I’ve come across a few lists of the most kid-friendly or child-friendly cities lately. The idea behind most of these is to help families who are searching for a better life for their kids find a city to relocate to.
In his book, Who’s Your City?, Richard Florida publishes his list of the “Best Places for Families With Children”. Business Week just recently published its list of the “Best Places to Raise Your Kids 2009.” Child Magazine published its “10 Best Cities for Families.”
In my opinion, these lists are a waste of time for parents at best, and a dangerous distraction at worst.
I agree with the authors of these lists on one broad point – parents’ decision of where to live is absolutely critical to the quality of lives their children. Unfortunately, these lists are all fundamentally flawed because their level of analysis is way too broad.
Recall the old adage, “All politics is local?” Well, I’ve got another one for you: “The best childhoods are hyper-local.” Not local. Hyper-local.
Think about your best memories from your own childhoods. Most parents would say at least half of them took place in their neighborhoods, or even their blocks.
What mattered to most of us kids were the kids who lived on our block, with the next-door neighbor kids often being the most important. Also, our favorite places were places like the street in front of our house, our friend’s back yard, the vacant lot down the street, or the playground and ball field a couple of blocks over.
So, why aren’t kids’ blocks important to their lives today? As I’ve written about frequently on Playborhood.com, most blocks in America today have scant, if any neighborly activity on a daily basis. So, if neighborhoods are dead, they aren’t going to be important to kids’ lives, which suffer as a result.
If neighborly activity is extremely high everywhere, such as it was pretty much everywhere in the early 20th century, choice of block is not important. No matter where you go, you’ll have a vibrant community life. Conversely, if neighborly activity is close to zero in all blocks of a town, which is true of some suburbs today (check out my favorite, Atherton, CA), the block is not important at all for choosing where to live in that town. No matter where you go, you’re screwed.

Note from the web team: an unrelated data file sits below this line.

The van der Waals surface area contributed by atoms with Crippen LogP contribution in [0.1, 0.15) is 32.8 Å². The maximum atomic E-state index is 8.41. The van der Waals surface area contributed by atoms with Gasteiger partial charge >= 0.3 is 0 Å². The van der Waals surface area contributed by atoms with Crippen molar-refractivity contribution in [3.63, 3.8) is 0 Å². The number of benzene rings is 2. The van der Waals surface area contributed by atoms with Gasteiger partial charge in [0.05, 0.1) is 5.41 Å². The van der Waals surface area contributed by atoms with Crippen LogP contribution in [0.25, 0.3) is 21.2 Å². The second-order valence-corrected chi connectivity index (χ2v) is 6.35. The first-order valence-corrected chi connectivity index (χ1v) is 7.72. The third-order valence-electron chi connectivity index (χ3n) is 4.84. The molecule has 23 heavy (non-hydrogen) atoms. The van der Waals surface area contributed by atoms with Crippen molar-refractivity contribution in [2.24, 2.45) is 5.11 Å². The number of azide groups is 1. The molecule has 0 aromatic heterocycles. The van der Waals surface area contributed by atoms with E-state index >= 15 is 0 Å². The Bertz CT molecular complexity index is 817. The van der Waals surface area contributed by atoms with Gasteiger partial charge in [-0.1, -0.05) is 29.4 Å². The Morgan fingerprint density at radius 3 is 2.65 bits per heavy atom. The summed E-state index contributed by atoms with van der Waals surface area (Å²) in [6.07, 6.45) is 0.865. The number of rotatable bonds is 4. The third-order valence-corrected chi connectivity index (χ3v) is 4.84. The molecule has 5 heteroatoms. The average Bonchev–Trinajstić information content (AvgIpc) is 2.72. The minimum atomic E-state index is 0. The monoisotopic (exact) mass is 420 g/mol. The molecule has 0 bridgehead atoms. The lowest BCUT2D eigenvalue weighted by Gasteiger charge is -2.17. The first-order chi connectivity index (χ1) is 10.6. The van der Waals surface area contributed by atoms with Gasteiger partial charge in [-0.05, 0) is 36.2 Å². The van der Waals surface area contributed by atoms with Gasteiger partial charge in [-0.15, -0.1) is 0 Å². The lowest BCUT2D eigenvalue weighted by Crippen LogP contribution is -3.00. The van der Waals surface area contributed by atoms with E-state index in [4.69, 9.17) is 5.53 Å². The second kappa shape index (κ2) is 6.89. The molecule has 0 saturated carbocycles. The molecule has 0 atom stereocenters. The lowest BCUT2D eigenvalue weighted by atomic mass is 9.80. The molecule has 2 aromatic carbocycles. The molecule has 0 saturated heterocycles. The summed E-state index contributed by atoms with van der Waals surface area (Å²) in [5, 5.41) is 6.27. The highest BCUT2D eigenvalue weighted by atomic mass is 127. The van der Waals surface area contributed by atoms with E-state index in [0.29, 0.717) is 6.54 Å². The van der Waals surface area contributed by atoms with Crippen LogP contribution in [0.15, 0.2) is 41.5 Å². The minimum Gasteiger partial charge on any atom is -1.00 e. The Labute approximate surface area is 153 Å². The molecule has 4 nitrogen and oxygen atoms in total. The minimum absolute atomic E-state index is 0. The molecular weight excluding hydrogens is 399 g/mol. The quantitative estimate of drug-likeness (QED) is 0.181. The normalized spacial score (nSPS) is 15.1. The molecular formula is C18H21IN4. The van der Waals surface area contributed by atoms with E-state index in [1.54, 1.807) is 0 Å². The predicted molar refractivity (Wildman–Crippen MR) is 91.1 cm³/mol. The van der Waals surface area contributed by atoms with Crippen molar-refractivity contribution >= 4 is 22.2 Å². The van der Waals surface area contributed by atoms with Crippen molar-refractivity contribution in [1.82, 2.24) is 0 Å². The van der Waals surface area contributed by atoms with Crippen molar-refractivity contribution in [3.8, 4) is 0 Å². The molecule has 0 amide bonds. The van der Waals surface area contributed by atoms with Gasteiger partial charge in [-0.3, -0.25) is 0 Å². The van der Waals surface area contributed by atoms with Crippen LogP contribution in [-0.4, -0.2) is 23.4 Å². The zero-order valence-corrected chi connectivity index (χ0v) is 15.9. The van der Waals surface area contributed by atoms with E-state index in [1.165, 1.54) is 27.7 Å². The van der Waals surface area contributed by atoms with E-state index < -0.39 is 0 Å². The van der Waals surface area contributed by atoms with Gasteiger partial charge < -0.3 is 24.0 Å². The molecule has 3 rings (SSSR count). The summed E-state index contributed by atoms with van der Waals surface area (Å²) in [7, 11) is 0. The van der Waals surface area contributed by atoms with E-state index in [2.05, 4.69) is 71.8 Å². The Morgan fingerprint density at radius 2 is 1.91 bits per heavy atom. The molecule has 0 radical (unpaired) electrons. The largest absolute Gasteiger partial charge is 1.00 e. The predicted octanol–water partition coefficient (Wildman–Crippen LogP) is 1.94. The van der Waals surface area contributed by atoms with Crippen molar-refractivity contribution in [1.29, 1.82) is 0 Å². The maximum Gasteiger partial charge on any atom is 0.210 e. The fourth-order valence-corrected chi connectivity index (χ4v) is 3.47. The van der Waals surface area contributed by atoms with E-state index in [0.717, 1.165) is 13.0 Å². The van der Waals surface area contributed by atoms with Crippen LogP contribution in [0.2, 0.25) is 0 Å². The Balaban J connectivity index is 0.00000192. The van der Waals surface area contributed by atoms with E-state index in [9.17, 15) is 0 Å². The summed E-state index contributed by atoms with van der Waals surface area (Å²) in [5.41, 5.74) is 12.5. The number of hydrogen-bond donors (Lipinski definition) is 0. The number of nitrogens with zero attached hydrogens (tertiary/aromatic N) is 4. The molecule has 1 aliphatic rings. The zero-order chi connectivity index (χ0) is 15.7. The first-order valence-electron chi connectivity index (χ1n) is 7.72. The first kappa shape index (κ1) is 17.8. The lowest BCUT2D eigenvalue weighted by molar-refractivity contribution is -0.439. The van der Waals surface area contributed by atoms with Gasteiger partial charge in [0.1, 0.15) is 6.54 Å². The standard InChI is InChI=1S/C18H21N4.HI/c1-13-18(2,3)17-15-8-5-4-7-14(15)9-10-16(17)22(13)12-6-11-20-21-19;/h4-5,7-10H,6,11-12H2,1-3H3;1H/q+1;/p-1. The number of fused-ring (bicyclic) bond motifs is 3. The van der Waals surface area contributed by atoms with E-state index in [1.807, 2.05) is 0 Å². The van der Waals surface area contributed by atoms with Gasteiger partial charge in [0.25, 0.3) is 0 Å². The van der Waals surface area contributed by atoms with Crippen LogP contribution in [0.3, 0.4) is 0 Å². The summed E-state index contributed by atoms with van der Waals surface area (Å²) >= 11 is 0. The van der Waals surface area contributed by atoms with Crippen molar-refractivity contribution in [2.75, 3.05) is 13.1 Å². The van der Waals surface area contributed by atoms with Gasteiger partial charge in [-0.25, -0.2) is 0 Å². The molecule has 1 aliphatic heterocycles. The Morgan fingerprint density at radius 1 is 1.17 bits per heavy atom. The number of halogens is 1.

However, in a world where blocks are very different in terms of neighborly activity, child-friendliness at the block level is the most important decision attribute for a family with children by far. That’s because there is no variable that can make a more positive contribution to the life of a child than the block that he/she lives in.
Ironically, a public debate between Richard Florida, creator of one of the lists I mentioned in the beginning of this article, and Marc Fisher, a Washington Post columnist illustrate this point very well.
In Who’s Your City?, Florida invokes his “Trick-or-Treater Index to describe how great Toronto, his new home city, is for kids, relative to the city he moved from, Washington, DC. During Halloweens when he lived in his DC home, “not a single kid came to our door in three years.” By contrast, In Toronto, “our house was mobbed by children of a mosaic of races.” (p. 259)
We lived less than 20 blocks apart when he was in Washington, but our experiences were as different as could be on what he calls the “trick or treater index.”
Our block, like many in Northwest [DC], has always been busy on Halloween. Florida’s surely was not. For reasons that always baffled me, this great bard of urban vibrancy, a latter-day Jane Jacobs (the spiritual grandmother of the smart-growth movement), chose to live in about as anti-urban a city setting as could be had: far from a Metro station, way up on a hill, in a beautiful spot right near Rock Creek Park, well away from any of the amenities he preaches about in his books.
In other words, Florida writes about how his Trick-or-Treater Index doomed Washington DC for kid-friendliness, but if he had just moved 20 blocks, his same Index would have made DC look great.
My neighborhood rated pretty well in general this Halloween, but even here, there was a huge difference from one block to the next.
It’s obvious. Choosing which city is best for kids is like swatting a fly with a baseball bat. Sure, there are some things that matter to kids that vary across cities like weather, but the things that matter most to kids vary greatly within a city on a block-by-block or neighborhood-by-neighborhood basis.
Sorry, city raters. Your work is pretty useless for helping parents choose a place to live where their kids will have good lives. Rating blocks and neighborhoods is where it’s at.